Understanding the mechanisms of DNA replication has been one of the main research topics in biochemistry for decades, due to the tremendous potential applications involved, such as medical treatments and better knowledge of the biological evolution of organisms. In this perspective, macromolecular X ray crystallography provides a very powerful tool. By solving the 3 dimensional structure of the proteins involved in replication mechanisms, one can get a good insight at complicated biological systems at the atomic level. It is also important to study the protein-protein and protein-substrate interactions when they form biological complexes. This work focused on studying several proteins which are associated with the assembly of the replication restart primosome in Escherichia coli, during the repair of damaged DNA. The crystallization of PriA, the most important of the restart primosome proteins, was investigated. Two truncations of PriA (the PriA N and PriA NI domains) were expressed, purified and characterized to be prepared for crystallization. Three additional replication restart proteins: PriB, PriC and DnaT, were expressed and purified. The solubility of each protein was optimized by identifying the best solution conditions. The proteins were characterized, alone and in complexes, using several biophysical techniques. DnaT was successfully crystallized and screened for X-ray diffraction. Finally, using ten standard test proteins, the correlation between the optimization of protein solubility (and solution conditions) and the success of crystal screening was studied.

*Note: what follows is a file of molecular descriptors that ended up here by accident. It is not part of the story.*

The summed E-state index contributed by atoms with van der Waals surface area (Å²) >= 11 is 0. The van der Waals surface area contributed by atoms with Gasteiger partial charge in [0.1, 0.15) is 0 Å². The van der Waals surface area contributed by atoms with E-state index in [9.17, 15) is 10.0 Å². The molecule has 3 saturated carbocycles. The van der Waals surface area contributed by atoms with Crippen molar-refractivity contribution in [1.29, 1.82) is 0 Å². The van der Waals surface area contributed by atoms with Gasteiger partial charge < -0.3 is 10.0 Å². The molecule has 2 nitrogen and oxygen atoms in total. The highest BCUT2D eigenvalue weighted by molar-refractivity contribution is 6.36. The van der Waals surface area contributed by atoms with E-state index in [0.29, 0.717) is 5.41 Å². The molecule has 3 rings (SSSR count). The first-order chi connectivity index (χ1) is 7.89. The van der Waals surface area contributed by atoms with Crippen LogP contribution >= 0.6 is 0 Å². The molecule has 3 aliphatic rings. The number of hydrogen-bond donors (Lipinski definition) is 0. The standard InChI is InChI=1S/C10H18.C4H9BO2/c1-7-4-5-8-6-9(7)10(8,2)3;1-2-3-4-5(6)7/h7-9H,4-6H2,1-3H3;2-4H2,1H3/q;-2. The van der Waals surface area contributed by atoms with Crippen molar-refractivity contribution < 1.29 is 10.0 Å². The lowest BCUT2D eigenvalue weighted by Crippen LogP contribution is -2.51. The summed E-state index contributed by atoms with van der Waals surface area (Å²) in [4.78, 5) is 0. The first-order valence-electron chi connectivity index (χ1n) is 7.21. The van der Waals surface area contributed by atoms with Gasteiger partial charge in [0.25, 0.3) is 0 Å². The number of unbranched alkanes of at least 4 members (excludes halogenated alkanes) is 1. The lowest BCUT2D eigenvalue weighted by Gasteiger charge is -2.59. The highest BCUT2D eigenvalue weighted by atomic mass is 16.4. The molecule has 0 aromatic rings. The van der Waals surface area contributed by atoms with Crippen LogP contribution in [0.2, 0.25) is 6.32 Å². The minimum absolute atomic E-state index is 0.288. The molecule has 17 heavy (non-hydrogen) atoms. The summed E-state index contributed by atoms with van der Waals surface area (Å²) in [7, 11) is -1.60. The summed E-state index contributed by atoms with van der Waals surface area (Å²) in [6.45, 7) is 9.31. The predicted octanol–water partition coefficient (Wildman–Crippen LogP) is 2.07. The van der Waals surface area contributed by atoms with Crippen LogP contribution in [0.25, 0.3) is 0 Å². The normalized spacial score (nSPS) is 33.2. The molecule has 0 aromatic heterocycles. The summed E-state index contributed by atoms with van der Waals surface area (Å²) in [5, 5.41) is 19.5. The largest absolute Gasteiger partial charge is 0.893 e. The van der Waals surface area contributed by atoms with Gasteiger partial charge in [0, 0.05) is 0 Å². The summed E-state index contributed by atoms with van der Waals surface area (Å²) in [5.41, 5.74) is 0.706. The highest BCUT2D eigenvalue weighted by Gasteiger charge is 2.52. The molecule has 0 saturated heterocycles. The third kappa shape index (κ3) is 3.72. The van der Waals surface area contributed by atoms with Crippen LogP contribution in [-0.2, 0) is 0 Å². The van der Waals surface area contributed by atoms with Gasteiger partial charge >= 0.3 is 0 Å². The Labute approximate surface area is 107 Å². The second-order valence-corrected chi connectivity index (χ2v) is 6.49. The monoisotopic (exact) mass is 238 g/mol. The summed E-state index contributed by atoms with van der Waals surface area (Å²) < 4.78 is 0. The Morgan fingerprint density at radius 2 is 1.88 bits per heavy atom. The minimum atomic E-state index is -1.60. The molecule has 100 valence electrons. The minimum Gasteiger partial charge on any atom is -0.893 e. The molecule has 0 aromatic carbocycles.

|School:||The University of Toledo|
|School Location:||United States -- Ohio|
|Source:||MAI 57/05M(E), Masters Abstracts International|
|Keywords:||Primosome, Protein crystallography, Solubility|
Copyright in each Dissertation and Thesis is retained by the author. All Rights Reserved
The supplemental file or files you are about to download were provided to ProQuest by the author as part of a
dissertation or thesis. The supplemental files are provided "AS IS" without warranty. ProQuest is not responsible for the
content, format or impact on the supplemental file(s) on our system. in some cases, the file type may be unknown or
may be a .exe file. We recommend caution as you open such files.
Copyright of the original materials contained in the supplemental file is retained by the author and your access to the
supplemental files is subject to the ProQuest Terms and Conditions of use.
Depending on the size of the file(s) you are downloading, the system may take some time to download them. Please be